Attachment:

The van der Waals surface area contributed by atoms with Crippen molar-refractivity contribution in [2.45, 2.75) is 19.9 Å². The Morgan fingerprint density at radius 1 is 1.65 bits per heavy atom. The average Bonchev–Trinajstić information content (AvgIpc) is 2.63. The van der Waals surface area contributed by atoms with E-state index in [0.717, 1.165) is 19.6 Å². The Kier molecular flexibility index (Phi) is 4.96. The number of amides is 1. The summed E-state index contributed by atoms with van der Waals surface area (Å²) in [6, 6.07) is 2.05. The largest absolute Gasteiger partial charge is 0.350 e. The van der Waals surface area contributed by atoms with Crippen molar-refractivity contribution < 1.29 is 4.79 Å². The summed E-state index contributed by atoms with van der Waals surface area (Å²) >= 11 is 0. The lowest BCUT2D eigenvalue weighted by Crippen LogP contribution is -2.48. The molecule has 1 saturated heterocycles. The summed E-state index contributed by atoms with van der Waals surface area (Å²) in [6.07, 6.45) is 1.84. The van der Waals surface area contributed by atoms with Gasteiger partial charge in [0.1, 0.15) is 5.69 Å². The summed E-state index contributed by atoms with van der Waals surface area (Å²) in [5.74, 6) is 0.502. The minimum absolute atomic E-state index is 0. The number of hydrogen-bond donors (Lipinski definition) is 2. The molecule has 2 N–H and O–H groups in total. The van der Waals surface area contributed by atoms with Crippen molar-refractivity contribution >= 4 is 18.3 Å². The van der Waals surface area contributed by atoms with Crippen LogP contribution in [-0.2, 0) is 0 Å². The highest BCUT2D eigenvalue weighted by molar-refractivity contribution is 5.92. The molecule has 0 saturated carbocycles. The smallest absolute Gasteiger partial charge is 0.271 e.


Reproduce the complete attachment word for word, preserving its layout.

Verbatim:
The van der Waals surface area contributed by atoms with Crippen molar-refractivity contribution in [2.45, 2.75) is 19.9 Å². The Morgan fingerprint density at radius 1 is 1.65 bits per heavy atom. The average Bonchev–Trinajstić information content (AvgIpc) is 2.63. The van der Waals surface area contributed by atoms with E-state index in [0.717, 1.165) is 19.6 Å². The Kier molecular flexibility index (Phi) is 4.96. The number of amides is 1. The summed E-state index contributed by atoms with van der Waals surface area (Å²) in [6, 6.07) is 2.05. The largest absolute Gasteiger partial charge is 0.350 e. The van der Waals surface area contributed by atoms with Crippen molar-refractivity contribution < 1.29 is 4.79 Å². The summed E-state index contributed by atoms with van der Waals surface area (Å²) >= 11 is 0. The lowest BCUT2D eigenvalue weighted by Crippen LogP contribution is -2.48. The molecule has 1 saturated heterocycles. The summed E-state index contributed by atoms with van der Waals surface area (Å²) in [6.07, 6.45) is 1.84. The van der Waals surface area contributed by atoms with Gasteiger partial charge in [0.1, 0.15) is 5.69 Å². The summed E-state index contributed by atoms with van der Waals surface area (Å²) in [5.74, 6) is 0.502. The minimum absolute atomic E-state index is 0. The number of hydrogen-bond donors (Lipinski definition) is 2. The molecule has 2 N–H and O–H groups in total. The van der Waals surface area contributed by atoms with Crippen molar-refractivity contribution >= 4 is 18.3 Å². The van der Waals surface area contributed by atoms with Crippen LogP contribution in [-0.2, 0) is 0 Å². The highest BCUT2D eigenvalue weighted by molar-refractivity contribution is 5.92. The molecule has 0 saturated carbocycles. The smallest absolute Gasteiger partial charge is 0.271 e.